To get region specific, Oaxacan food stands out to me the most with molé and mezcal being a few of my favorite things. Then again, being so close to Baja California means that seafood is also usually fantastic. Even trips to a big city like Mexico City reveals a playground of restaurants waiting to be discovered.

Don’t miss: As much as I encourage people to go beyond the obvious when it comes to Mexican food, you can never go wrong with street tacos.

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3. Malaysia

I was so pleasantly surprised by the food in Malaysia during my short stint in country. Malaysian culture is strongly influenced by Malay, Chinese, and Indian ancestry, and strong influences from its Southeast Asian Neighbors and Middle Eastern trading partners also come through. That cultural blend results in some excellent foods.

I couldn’t believe how cheap it was for me to be sitting in front of a bowl of something wonderful. Beef broth soups reminiscent of pho, but simpler. Char kway teow dishes of thick, rich noodles in a great savory coating. And often, these massive meals were like, two bucks.

Don’t miss: Curry mee is a great curry seasoned noodle dish, for when you want some South Asian flavors but on the texture of hot noodles.

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2. South Korea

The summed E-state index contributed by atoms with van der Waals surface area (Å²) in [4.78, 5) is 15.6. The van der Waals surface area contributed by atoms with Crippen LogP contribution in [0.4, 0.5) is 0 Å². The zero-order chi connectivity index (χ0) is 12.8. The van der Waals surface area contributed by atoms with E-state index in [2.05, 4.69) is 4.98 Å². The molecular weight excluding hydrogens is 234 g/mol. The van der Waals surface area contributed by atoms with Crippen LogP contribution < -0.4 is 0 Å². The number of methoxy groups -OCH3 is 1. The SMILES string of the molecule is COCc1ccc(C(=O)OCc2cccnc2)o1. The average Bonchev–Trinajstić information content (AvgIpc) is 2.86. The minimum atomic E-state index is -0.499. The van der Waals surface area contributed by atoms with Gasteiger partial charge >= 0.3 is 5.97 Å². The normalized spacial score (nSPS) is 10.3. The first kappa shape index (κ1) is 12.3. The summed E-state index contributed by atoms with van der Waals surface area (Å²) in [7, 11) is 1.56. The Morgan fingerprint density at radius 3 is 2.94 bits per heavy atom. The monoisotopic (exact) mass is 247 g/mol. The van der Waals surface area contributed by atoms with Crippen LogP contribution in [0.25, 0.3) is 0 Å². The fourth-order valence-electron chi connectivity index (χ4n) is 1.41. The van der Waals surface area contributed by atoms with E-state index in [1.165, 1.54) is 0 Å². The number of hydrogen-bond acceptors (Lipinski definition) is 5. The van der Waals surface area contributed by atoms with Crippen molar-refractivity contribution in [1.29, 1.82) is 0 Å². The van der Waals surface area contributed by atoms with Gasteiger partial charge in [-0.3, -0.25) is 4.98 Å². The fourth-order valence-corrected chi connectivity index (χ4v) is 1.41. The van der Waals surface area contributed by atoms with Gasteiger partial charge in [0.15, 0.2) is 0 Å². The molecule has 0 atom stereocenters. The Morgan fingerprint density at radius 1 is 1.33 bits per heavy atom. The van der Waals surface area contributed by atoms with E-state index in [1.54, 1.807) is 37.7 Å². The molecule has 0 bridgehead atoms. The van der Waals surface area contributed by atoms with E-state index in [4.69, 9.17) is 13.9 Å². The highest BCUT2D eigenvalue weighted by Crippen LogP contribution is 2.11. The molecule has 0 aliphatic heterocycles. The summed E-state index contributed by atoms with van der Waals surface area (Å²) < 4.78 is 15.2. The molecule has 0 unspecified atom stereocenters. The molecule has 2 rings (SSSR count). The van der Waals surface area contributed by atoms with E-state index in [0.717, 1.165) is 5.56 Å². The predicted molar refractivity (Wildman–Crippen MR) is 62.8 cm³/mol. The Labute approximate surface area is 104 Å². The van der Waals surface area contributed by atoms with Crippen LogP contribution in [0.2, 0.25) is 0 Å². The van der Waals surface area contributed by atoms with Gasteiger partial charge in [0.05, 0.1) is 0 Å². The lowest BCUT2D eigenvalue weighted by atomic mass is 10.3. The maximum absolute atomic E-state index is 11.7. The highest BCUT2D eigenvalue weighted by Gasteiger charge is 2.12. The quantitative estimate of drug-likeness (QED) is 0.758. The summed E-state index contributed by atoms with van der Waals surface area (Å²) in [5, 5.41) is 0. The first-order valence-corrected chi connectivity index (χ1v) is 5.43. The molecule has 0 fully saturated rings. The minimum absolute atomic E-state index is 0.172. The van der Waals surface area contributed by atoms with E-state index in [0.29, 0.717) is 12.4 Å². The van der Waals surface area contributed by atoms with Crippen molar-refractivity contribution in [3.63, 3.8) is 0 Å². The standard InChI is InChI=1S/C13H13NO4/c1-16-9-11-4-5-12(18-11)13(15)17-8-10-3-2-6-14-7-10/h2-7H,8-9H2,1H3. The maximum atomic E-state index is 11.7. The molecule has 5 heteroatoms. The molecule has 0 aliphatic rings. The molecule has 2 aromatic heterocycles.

I’m not surprised at all to have South Korea so high on this list. Eating out in Seoul is relatively cheap, and so every visit has resulted in great adventures walking from one hidden restaurant into the next.

Korean barbecue needs little explanation. Kimchi is also widely known. Dig a little deeper and you’ll find marinated chicken dishes that remind me of adobo, cold noodle soups, and street food delicacies like soondae. Bibimbap out of a stone bowl remains a favorite.

Don’t miss: Korean fried chicken is probably my favorite fried chicken, honestly. Grab an order of it, along with a beer, and you’re good for a night out.

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1. Italy

This is where my love for discovering foods all began. Nothing about Italian food will seem new. It’s brilliance comes from how well-tested its methods and ingredients have been for centuries.

My favorite thing about Italian food is that it isn’t about the quantity or unusual combination of ingredients. Few people try to reinvent the wheel. It’s simply about quality. Most Italian dishes are actually quite simple items, prepared with excellence.

Don’t miss: Almost any pasta strikes me as noteworthy, but pizza al taglio bought from little street side vendors makes me the most happy.

Philippe Lazaroblog, blog18